The goal is to have a well-funded retirement plan where liabilities are not allowed to grow. And if there is one at the time of bankruptcy, retirees have a higher repayment priority.

Daniel Blake, MPP for Elmwood-Transcona

Governor Marilyn Glado also suggests retirees be among the priority creditors in bankruptcy — not the first — but her bill doesn’t contain anything for group insurance. “It’s a huge, uncertain cost,” she justifies.

However, his bill will provide insurance that guarantees up to $2,000 per worker and allows the underfunded pension fund to be transferred to another pension plan. You have already reached the second reading.

Necessary concessions

If there is a consensus among the three opposition parties to give priority to retirees in the event of bankruptcy, they will have to make concessions to settle the case once and for all. “We’ve been trying to get a bill on this for 10 years, so it’s time to decide what we can agree on,” says Marilyn Glado.


PHOTO ADRIAN WYLD, Canadian Press Archives

Marilyn Gladeau, Member of Parliament for Sarnia Lambton

Ontario race member Sarnia Lambton says she’s open to modifications, but doesn’t want to stoop over the issue of group insurance, which Conservatives and Liberals will not accept.

Protecting pension funds is not part of the agreement between Justin Trudeau’s government and the National Democratic Party, but Daniel Blakely still hopes to pass a bill.

“I remain optimistic – not that the government might be willing to do something about this issue – but that there might be a way to find consensus on the opposition seats, he says – it is. We really just need a majority in the House of Commons.”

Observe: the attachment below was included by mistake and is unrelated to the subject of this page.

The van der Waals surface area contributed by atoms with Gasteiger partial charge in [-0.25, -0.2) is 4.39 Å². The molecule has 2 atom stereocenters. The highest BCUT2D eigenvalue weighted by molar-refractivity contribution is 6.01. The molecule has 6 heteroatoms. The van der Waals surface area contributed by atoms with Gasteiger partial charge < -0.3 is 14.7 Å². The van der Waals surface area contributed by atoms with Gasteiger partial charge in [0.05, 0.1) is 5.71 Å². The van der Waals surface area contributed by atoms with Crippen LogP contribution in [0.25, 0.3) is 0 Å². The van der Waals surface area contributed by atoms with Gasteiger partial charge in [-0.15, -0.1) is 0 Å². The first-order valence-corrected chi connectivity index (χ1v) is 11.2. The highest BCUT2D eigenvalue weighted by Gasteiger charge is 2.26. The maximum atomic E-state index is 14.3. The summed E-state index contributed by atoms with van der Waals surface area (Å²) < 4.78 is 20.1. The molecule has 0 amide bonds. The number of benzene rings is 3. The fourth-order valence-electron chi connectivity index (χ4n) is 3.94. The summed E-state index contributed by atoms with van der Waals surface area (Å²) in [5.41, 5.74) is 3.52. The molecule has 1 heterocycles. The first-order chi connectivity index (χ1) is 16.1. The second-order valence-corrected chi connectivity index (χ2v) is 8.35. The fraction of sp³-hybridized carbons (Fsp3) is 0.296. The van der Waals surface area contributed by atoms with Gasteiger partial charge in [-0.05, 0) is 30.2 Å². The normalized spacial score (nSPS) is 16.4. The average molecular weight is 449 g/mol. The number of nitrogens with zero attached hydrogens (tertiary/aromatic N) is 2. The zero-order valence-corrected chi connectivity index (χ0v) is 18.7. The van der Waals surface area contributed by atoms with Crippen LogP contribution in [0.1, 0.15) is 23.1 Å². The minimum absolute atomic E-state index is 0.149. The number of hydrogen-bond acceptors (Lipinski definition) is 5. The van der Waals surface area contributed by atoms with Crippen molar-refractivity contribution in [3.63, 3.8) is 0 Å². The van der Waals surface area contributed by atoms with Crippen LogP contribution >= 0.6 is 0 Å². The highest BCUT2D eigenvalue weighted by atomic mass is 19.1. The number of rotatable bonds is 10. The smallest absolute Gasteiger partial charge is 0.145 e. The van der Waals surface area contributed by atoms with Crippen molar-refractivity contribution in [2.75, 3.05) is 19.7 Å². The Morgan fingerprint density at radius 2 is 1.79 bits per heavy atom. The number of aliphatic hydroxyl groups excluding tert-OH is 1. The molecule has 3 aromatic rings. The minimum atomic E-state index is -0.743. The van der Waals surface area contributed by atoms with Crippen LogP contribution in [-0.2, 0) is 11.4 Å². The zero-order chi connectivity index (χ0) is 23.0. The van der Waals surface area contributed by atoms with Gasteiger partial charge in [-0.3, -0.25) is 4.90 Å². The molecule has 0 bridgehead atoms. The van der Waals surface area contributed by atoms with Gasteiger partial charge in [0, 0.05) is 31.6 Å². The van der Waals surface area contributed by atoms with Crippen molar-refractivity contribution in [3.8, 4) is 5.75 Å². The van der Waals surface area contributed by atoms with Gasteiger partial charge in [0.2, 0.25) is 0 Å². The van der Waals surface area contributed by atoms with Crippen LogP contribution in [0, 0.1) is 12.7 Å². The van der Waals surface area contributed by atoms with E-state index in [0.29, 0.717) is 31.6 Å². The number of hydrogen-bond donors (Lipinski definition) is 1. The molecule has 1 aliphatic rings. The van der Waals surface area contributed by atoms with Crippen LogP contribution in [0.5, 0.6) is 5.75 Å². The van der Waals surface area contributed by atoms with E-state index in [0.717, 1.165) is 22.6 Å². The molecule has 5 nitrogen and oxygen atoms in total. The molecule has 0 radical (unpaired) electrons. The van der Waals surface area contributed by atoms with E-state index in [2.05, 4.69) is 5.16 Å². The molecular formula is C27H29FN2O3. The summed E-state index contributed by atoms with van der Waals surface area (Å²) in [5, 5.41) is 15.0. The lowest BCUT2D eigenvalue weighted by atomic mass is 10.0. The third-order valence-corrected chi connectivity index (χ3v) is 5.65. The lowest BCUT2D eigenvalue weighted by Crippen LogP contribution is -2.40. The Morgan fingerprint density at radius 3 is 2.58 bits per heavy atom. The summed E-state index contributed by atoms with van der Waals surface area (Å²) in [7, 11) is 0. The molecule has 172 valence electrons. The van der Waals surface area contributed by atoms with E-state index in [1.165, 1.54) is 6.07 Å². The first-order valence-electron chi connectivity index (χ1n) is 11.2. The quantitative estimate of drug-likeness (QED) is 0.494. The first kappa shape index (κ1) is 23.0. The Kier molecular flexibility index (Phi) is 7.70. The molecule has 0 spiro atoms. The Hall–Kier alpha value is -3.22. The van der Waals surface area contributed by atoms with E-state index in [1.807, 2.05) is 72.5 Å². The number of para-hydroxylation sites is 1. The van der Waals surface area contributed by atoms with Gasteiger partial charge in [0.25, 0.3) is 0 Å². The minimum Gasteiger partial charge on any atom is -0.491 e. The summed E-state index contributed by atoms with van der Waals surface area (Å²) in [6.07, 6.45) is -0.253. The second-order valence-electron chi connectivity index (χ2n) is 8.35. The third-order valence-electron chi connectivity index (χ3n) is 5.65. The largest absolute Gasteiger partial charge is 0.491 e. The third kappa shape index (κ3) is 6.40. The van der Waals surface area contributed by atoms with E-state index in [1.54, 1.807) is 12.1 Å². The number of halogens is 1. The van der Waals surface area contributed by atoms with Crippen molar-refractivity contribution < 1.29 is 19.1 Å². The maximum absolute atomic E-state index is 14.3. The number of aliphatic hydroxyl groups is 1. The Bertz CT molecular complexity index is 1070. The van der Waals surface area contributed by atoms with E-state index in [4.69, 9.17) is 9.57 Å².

So a bill can be passed without the support of the government, which does not hold a majority of seats. The fact remains that the two sides may find it difficult to agree.

Even if invited, Danielle Blake was evident in his absence on Monday at a joint news conference of Marilyn Glado and Marilyn Gill who called for a cross-party effort.

Also absent was Backbencher Ryan Turnbull, who sponsored a petition on pension fund protections, despite trying to persuade fellow Liberal Caucus to move forward.

“In the end, if we don’t do it now, we never will,” said Dominique Lemieux, director of the Quebec Steelworkers Union, who was present at the press conference.

The Minister of Innovation, Science and Industry, François-Philippe Champagne, does not close the door. “We all agree that pensions should benefit from greater protection measures,” his press secretary Laurie Bouchard said in writing. ” […] In particular, we want to avoid negative and unexpected consequences for businesses, workers and retirees. »

Compulsory payment of benefits can, for example, make a bankrupt company less attractive to takeover.

It’s too late for Sears retirees like Claude Senchal, but he intends to continue to lead the fight. “It’s not because we’re no longer directly involved that we’re going to drop the ball,” he concludes.

When insurance makes all the difference